There was something about the old man that would not just let go and it continued to nag at me for the longest time. Months went by. Finally, when the weather turned such that I could, I sought the old man out, visiting him at what was not much more than a stone-pile hut along the edge of a stream.

In Zen Monastery, other than saying that I went to see the old man I do not elaborate on any travails I may have encountered getting to his hut or on my return. In Hope Savage I relate to the readers basically the same story except that I interject more ordeal-like aspects encountered during my journey. To wit:

"Going to and from his abode was a very arduous several day trek, much of it through rugged and steep very high altitude territory. A good portion of the trail followed along side a series of streams that may or may not have been the same one, that was sometimes rushing and other times placid depending on the steepness or flatness of the terrain."

Even though the Zen-man and I were not able to communicate verbally in the standard way because neither of us had command of each other's languages, he as a man of Zen as were my leanings, for all practical purposes the two of us were quite comfortable in how we had established a working relationship of understanding between us. However, not operating at his level, for me there remained many more unanswered questions than answered ones.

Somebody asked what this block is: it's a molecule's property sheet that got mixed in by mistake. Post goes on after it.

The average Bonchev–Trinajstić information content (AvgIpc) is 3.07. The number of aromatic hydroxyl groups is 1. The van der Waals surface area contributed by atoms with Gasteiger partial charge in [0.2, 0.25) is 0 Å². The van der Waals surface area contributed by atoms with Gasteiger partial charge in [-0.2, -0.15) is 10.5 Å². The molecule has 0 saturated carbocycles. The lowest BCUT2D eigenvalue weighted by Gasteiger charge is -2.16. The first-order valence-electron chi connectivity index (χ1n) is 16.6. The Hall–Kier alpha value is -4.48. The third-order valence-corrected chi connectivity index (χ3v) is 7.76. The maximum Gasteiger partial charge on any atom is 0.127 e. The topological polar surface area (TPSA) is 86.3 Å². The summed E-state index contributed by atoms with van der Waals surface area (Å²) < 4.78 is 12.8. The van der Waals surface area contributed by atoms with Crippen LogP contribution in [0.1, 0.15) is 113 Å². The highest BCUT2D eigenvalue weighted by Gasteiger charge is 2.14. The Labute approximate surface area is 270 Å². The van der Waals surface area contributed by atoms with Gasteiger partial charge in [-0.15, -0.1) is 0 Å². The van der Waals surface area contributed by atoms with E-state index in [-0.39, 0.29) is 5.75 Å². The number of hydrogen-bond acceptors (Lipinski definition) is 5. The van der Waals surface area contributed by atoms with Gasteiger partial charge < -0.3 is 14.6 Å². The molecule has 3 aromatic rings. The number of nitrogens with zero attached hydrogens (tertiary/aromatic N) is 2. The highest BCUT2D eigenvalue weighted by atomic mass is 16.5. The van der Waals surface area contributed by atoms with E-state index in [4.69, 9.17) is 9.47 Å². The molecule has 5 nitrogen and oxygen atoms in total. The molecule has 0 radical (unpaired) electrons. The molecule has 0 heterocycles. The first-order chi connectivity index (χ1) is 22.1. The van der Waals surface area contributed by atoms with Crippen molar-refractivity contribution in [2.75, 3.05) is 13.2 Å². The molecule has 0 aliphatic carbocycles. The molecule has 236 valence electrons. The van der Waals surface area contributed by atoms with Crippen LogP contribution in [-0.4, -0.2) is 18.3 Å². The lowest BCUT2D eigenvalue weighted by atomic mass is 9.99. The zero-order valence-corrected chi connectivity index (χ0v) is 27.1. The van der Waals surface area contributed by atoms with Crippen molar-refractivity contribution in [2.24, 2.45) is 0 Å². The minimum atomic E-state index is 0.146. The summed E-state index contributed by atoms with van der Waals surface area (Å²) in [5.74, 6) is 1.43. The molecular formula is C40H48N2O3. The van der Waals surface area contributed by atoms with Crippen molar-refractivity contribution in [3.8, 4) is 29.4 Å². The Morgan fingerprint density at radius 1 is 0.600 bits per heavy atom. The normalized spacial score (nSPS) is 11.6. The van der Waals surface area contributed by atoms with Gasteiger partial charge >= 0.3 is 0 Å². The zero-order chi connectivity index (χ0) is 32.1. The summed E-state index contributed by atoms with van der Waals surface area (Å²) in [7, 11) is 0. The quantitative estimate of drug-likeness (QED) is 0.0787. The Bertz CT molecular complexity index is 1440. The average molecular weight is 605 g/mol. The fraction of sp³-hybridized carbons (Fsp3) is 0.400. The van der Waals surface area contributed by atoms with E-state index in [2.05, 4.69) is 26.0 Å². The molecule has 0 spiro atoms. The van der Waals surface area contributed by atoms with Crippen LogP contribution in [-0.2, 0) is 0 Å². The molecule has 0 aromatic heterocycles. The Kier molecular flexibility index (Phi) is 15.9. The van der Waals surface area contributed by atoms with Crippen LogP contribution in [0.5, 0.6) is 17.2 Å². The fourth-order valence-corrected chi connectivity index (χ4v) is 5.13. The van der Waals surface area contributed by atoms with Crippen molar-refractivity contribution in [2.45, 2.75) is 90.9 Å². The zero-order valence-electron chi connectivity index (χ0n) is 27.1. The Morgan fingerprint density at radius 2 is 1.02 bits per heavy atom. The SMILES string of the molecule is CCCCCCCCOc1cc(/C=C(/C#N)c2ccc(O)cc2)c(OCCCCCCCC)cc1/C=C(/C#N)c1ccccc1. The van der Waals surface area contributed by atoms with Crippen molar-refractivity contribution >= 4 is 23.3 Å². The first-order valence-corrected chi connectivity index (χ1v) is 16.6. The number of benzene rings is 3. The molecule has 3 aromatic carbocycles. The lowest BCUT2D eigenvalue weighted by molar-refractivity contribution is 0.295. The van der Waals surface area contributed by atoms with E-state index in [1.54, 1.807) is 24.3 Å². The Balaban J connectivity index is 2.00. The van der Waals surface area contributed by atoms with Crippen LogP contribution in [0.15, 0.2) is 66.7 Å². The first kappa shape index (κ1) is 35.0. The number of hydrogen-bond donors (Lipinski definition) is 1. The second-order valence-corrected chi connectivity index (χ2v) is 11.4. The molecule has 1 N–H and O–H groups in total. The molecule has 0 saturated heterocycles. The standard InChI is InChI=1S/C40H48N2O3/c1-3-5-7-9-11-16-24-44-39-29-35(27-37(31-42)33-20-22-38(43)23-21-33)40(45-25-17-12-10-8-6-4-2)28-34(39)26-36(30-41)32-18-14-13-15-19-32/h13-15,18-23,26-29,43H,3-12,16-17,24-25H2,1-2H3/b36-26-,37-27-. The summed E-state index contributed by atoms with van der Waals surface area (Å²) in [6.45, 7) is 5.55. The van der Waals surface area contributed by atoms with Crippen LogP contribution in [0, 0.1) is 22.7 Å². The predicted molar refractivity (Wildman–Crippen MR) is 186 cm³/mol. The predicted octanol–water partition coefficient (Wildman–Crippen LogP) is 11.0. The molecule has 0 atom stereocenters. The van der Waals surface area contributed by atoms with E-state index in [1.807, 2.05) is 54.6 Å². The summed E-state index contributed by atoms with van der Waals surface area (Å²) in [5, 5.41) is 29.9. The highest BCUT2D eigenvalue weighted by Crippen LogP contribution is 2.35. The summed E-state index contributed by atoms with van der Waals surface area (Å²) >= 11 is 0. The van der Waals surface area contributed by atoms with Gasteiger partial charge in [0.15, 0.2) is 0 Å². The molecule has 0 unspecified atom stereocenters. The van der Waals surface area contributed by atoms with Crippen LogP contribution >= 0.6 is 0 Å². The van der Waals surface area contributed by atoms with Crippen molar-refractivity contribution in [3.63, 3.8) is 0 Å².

In the mountains generally it was out-and-out cold, but in the rarefied higher elevation where we were it was even more so. Even so, considering the usual outside nighttime temperature drop, with the tiny almost candle-like fire in his stone hut, it was typically bearable.

The day before I was to leave we spent a good part of the daylight hours scrounging around for burnable material. To me the amount we gathered seemed much more than would otherwise be necessary, but what I found even more odd was that we left nearly half or more of what we collected neatly stacked at the long abandoned stone hut he had shown me a few days before.

After returning to his hut and leaving the rest of the material we gathered, we put a little food, a few utensils and tea in a shoulder bag then went back to the abandoned hut before sundown for reasons to me unclear. After arrival we ate, then in the declining if not all but gone sunlight he searched around and found what at one time appeared to have been a fire pit. Following his lead the two of us put together a fairly good sized, considering what his fires were usually like, almost pyre-like pile of combustibles. With the sunlight gone and total darkness having fully encroached on us by the time we finished the Zen-man lit the fire.